Stealth tax grab undermines budget’s housing crisis response

17 June 2024

The removal of land tax indexation at the centre of tomorrow’s NSW Budget amounts to a tax grab by stealth which will exacerbate the housing crisis for those who can least afford it, the Real Estate Institute of NSW (REINSW) says.

REINSW CEO Tim McKibbin says the NSW Government’s plan to let the inevitable increase in property values do the work of increasing taxes will end up hurting a familiar cohort: renters.

“Given the high cost of holding a residential property, adding to the tax burden will only place additional pressure on investment returns, leaving landlords two undesirable options. They can either pass the extra cost onto tenants or sell their investment property, taking more homes out of an undersupplied rental market,” Mr. McKibbin says.

“This move will have the same effect as not indexing the stamp duty brackets. It is a tax grab by stealth and at a time when we desperately need to encourage investment in residential property, increasing tax will have the complete opposite effect.

“Similarly, removing land tax indexation will have severe ramifications for commercial tenancies. Landlords will pass on the additional land tax to the tenant and with businesses already doing it tough, many will find the higher costs too much to bear.

“REINSW has consistently called for property tax reform as a critical part of a coordinated solution to address the housing crisis in NSW. But instead of tax reform, all we get is more tax, and more broken promises,” Mr. McKibbin says.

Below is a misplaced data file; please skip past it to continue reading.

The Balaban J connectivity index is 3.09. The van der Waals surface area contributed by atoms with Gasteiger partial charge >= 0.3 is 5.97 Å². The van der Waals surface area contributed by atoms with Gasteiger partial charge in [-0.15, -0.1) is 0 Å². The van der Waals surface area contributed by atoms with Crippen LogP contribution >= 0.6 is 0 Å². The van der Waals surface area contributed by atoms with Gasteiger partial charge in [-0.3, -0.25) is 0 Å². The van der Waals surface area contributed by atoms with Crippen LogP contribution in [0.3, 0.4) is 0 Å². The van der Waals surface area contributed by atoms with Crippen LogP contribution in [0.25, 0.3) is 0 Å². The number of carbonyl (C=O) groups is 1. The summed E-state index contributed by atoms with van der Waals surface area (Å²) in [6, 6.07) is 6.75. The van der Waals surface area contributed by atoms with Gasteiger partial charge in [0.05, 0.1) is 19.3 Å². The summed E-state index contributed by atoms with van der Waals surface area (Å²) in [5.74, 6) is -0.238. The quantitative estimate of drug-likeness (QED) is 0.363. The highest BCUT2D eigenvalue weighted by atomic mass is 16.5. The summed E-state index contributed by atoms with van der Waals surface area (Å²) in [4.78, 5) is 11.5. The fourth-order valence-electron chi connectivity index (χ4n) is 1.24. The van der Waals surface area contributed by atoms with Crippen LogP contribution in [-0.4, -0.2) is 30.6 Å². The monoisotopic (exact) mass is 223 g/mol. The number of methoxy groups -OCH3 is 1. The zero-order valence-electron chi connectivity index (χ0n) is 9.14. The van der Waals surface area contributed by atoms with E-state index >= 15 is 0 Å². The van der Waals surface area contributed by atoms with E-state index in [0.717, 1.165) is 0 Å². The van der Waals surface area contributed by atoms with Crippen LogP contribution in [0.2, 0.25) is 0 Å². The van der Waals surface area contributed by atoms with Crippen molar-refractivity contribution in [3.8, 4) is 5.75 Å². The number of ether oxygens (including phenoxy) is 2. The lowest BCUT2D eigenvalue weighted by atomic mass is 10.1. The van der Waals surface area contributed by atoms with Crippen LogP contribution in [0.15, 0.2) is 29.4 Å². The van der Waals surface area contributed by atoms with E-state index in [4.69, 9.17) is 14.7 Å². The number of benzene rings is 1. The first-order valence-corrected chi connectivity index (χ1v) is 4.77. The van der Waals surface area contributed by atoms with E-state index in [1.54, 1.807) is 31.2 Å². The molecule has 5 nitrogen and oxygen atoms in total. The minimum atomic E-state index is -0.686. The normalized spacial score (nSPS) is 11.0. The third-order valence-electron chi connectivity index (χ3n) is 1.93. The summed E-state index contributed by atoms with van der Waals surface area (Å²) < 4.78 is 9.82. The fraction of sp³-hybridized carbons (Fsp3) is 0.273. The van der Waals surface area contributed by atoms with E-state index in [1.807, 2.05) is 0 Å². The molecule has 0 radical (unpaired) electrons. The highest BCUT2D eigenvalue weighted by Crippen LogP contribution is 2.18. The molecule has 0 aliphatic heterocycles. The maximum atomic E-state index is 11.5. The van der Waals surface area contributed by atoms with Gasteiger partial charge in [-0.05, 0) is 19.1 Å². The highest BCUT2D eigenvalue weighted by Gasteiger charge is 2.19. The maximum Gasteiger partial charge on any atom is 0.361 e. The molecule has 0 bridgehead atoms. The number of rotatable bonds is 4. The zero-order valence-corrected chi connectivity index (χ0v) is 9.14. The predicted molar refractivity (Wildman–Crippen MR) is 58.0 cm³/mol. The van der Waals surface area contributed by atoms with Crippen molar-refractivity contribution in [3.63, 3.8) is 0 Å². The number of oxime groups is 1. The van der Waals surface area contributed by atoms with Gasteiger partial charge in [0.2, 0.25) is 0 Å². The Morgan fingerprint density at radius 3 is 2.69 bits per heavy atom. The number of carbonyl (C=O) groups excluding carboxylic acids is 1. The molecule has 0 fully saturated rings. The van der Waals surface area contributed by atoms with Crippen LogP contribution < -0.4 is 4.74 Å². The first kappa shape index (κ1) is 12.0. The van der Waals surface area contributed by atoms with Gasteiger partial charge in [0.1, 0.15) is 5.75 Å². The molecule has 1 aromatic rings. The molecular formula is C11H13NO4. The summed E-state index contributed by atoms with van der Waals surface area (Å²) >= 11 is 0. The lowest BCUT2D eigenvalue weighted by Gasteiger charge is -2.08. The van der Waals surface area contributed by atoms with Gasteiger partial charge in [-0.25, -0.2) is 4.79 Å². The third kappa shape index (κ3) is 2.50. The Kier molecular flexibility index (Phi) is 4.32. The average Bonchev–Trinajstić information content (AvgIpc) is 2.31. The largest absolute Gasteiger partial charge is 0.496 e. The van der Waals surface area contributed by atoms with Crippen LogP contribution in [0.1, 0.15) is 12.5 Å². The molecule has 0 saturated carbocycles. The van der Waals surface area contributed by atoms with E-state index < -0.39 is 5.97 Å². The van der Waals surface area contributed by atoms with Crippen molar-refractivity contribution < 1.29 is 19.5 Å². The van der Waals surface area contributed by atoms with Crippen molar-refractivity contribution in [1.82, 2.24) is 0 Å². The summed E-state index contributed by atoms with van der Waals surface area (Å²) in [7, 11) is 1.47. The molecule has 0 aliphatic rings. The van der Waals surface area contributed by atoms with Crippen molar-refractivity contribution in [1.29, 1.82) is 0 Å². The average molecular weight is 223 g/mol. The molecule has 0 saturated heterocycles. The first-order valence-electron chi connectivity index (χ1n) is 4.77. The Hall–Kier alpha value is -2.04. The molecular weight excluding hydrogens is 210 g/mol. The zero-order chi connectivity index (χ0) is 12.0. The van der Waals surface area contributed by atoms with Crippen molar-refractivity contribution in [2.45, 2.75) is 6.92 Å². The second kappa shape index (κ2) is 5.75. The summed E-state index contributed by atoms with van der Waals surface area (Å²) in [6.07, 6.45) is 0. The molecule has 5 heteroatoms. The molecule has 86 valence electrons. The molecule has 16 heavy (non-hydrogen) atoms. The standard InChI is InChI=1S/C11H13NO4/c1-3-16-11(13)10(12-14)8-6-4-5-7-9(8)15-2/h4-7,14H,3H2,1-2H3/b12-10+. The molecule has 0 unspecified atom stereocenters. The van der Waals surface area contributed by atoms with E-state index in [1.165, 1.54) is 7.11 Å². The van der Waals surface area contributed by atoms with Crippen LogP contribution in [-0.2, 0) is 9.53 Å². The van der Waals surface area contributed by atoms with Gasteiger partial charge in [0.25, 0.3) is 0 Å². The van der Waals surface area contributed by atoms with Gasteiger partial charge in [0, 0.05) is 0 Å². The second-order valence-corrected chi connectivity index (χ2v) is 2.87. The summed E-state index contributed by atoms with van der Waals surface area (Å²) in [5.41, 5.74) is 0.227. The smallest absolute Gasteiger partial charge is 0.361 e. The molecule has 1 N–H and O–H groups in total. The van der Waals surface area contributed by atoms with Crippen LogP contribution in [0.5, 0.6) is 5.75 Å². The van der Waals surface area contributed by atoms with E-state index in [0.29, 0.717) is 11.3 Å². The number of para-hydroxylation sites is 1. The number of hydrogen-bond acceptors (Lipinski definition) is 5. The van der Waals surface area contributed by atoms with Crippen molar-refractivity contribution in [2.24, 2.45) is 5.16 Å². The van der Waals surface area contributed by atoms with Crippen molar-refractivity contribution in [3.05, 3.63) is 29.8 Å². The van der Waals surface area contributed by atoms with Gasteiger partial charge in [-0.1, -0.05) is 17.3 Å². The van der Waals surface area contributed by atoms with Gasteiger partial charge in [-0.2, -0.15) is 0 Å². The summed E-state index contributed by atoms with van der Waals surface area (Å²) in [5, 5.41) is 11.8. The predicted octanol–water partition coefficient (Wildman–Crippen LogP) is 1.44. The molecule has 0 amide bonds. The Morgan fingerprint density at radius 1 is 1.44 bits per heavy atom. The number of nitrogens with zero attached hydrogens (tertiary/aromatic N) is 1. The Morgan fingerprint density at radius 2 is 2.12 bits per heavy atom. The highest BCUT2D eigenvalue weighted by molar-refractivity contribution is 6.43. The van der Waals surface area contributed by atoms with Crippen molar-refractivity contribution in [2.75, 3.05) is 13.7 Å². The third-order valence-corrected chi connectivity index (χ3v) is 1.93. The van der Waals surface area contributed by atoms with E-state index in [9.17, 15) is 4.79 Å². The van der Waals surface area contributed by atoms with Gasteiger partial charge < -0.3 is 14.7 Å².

Mr. McKibbin says that while increasing the tax burden on foreign investors may be politically popular, deterring investment in the state’s rental market may likewise not be in the best interest of tenants.

“For people struggling simply to find a home to rent, whether the landlord is local or foreign seems largely irrelevant, and if only 0.6% of NSW housing stock is foreign- owned, reform in this narrow area is immaterial,” he says.

The boost in investment in better training for town planners to be detailed in tomorrow’s Budget is, on the surface, a welcome measure for a housing market crippled by housing supply delays. However, the REINSW says it’s a move which addresses the symptoms while ignoring the cause.

“At face value, the investment in better planning and technology to expedite development approvals is a positive move which recognises the unacceptable delays plaguing the housing supply response. But in reality, it ignores the root cause of the problem,” Mr. McKibbin says.

“Government needs to impose service level standards on Councils rather than treating them as an unaccountable monopoly. For Councils themselves, it’s time to rise above local politics and accept that to accommodate an increasing population we need to accept higher density living.

“Building high quality, higher density properties adjacent to or above transport routes is the future. It’s incumbent on Councils to either deliver this in their local Government areas, or be alleviated of the responsibility,” he says.